sobriety, getting sober

Definitely Gay: Attempting Sobriety During COVID

Sobriety During the Time of COVID-19


The onset of Covid-19 has turned everyone’s worlds upside down. It has affected all facets of our day to day lives, making nearly every aspect all the more difficult. Many are out of work, facing eviction, or wondering where their next meal is coming from. One thing that has been made even more arduous through all of this has been sobriety.

I began drinking regularly and heavily when I was 18, and basically haven’t stopped until recently. I am by no means an expert at staying sober and am still figuring out what my life looks like without alcohol. This is a particularly difficult time to resist turning to drugs and booze as we all face unprecedented stress. As I navigate what sobriety looks like in 2020, I hope that some of the things that have been helping me may help somebody else.

I have half-assedly tried to go sober in the past, my longest streak usually only lasting a handful of weeks. One of the first things I do is read. I have a few books that help put things in perspective. Ablutions by Patrick deWitt and Dry by Augusten Burroughs are a couple of my favorites. There is a line in Burrough’s memoir that constantly stays with me, and particularly resonates now:

sobriety, drunk

“Alcohol time is very different from sober time. Alcohol time is slippery whereas sober time is like cat hair. You just can’t get rid of it.”


An Abundance of Time

Time. There is just so fucking much of it. With many working from home if at all, one of the biggest challenges I’ve faced so far is finding ways to fill my day. Pre-Covid and pre-sobriety it was incredibly easy to lose a day or even an entire weekend to alcohol. We all have gone to those brunches that turn into an all-day affair. Though restaurants and bars may be closed, it would still be so simple to go to the liquor store and drown our sorrows in our drink of choice. For those choosing to be sober, this is not an option. What the fuck do sober people actually do?!


Sober Hobbies

It sounds lame, but hobbies. Don’t get me wrong, I still spend plenty of hours binging HBO and Netflix. For my own sanity though, I can’t spend all day watching television. I recently discovered a great site, Udemy. They offer online classes for nearly anything. I began taking a coding and web development class. I figured I should do something semi-productive while I’m stuck at home. Currently, my skill set does not go past that of a junior high school student making a GeoCities page in the late 90s, but it’s easy to lose a few hours trying to learn  Javascript. Udemy usually has some incredible deals as well. On a whim I also bought a piano class that was 90% off. I ordered a keyboard from Amazon, so that has also been something to keep me occupied. I have accepted I will never be able to play What’d I Say by Ray Charles, but I’m hoping by the end of lockdown I will be able to play something other than Chopsticks.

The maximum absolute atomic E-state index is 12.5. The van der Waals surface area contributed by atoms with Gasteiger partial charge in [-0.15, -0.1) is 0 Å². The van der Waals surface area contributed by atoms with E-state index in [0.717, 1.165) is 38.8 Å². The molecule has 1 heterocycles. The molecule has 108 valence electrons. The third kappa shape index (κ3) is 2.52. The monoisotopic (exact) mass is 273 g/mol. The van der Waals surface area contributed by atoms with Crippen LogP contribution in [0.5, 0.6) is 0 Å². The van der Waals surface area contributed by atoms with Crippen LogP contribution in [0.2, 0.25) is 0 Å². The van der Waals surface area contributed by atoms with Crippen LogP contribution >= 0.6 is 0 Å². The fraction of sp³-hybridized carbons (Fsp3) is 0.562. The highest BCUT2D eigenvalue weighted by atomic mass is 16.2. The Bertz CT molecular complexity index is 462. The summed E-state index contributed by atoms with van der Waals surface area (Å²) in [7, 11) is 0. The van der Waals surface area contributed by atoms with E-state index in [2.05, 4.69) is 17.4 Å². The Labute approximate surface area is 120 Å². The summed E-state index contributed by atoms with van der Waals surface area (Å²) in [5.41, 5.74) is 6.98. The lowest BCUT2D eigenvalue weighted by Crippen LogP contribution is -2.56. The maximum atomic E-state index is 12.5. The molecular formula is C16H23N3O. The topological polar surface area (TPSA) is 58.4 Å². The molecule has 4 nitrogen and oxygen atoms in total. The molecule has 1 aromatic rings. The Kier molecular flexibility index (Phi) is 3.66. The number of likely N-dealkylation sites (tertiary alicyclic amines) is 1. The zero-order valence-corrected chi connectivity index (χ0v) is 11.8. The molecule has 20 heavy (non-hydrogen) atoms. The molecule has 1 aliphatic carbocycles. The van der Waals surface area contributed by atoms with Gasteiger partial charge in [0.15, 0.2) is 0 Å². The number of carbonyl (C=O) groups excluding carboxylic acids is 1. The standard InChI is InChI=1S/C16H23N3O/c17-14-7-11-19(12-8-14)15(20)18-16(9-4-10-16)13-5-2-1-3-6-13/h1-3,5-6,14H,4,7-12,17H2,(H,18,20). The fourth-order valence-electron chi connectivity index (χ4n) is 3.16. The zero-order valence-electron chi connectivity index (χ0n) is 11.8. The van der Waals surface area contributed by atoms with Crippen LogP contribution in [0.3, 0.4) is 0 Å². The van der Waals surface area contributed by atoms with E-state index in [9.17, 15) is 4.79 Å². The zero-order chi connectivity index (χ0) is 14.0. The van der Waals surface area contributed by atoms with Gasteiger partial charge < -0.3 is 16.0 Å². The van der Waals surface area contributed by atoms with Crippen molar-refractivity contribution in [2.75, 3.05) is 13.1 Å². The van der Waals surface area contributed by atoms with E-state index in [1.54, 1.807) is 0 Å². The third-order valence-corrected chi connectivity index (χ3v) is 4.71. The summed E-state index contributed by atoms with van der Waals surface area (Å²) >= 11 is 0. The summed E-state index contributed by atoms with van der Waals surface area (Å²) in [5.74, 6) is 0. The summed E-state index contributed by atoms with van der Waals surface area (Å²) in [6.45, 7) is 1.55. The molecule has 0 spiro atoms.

Endorphins and Sobriety

Working out has done wonders for me. I love running. The endorphins I get when I really hit my stride and The Chemical Brothers are blasting in my ears are unparalleled. The runner’s high is real, y’all. I know everyone has different fitness goals and varying levels of what they’re capable of, but just getting outside every day has made a big difference. Going on a long walk and listening to a good podcast has been really enjoyable as well. I love film and am partial to the A24 podcast at the moment, but there are tens of thousands to choose from. Even better than a podcast can be going on a walk with a friend. I think it’s important to still have those human connections throughout lockdown when possible. 


A Sobriety Support System

I’m still new to the whole sobriety thing, but I know that having a support system is crucial. It is a little easier now to resist going to happy hour with my drinking buddies because everything is closed, but it has been wonderful to have supportive people in my life. I’ve moved around a lot over the years, and have friends all over the country. It has been really nice to reconnect with people over FaceTime or have a phone call. Now that I’m not hungover every other day, I actually have the desire to reach out to people. It’s refreshing. And it’s awesome to actually remember what we talked about the next day.

As great as it is to have friends that support me, I must remain conscious of their own needs and not lean on them too much. Everyone has enough on their plate as it is. As I mentioned before, sobriety is new to me and I’m probably still riding that Pink Cloud (honeymoon phase, if you will). I know this is temporary and will go away, so I have done some preliminary research into AA. I was stunned at the resources available in my area. There are over 400 weekly AA meetings in Portland alone, and they are all online. All I did was google “AA meetings Portland.” Easy. I believe this is something I will definitely be utilizing later on down the road. As the weeks wear on, I know I’m probably going to need a sponsor that I can call when it’s 3 pm on a Tuesday and all I want to do is go pick up that bottle of Maker’s and drink to the point of comatose.

We’re all facing levels of isolation many of us have probably never experienced before. I miss drinking. I miss checking out. I miss getting so fucked up that my loneliness doesn’t even register anymore. But for me, drinking brings out all the horrible parts of myself that I just can’t bear to live with anymore. Whatever your reasons for sobriety may be, just know that you are not alone. There are so many people going through what you’re going through right now. Don’t be afraid to reach out to someone. You can do it. You are worth it. What’s that thing they say? Oh yeah. One day at a time.


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